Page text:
The lockdowns that have most Filipinos cooped up at home for the past seven months have revealed the great divide between the haves and the have-nots.
In his presentation at a virtual briefing hosted by the European Chamber of Commerce of the Philippines (ECCP), John Patrick Cua, managing director at Nielsen’s Retail Intelligence, said two kinds of shoppers have emerged during the pandemic.
On one end of the spectrum are the so-called insulated shoppers , those in the A, B and C market who are not affected by the crisis, still have a job, are working from home and have some spare cash. On the other end are the constrained shoppers, the daily wage earners who lost their jobs, incomes compressed, subsist on the basics and rely on government support.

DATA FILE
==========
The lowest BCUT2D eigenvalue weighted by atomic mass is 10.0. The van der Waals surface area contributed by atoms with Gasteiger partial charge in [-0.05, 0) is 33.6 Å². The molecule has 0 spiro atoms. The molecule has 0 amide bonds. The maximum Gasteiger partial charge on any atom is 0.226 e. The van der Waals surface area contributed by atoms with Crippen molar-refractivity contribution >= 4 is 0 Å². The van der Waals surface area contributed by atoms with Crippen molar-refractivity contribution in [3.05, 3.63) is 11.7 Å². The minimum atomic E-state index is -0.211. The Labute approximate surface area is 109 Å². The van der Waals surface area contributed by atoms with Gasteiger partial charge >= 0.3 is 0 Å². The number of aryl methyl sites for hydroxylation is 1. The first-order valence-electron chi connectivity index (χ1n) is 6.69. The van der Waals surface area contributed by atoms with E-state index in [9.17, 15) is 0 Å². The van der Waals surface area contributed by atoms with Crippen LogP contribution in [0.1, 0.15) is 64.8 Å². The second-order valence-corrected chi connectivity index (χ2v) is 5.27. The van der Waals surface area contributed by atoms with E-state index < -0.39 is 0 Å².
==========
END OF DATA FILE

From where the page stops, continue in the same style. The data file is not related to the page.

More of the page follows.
Cua said while both prioritize food and health products in their shopping baskets, “their spending behaviors are very different. The impact (of the pandemic will not be equal,” said Cua, noting there are opportunities for brands especially for those who still spend and are in fact upgrading.
“There’s room for premiumization,” said Cua, referring to the ABC market’s shift to healthier food and their tendency to buy treats on impulse to make them happy.
The conscious shoppers look for affordability and value for money as they become more risk averse. Some even downgrade to house brands .
“They really focused on the essential milk sugar coffee noodles rice meat and sanitizer and vitamins, and the rest. You need to put it aside (like buying) new clothes,” Cua said.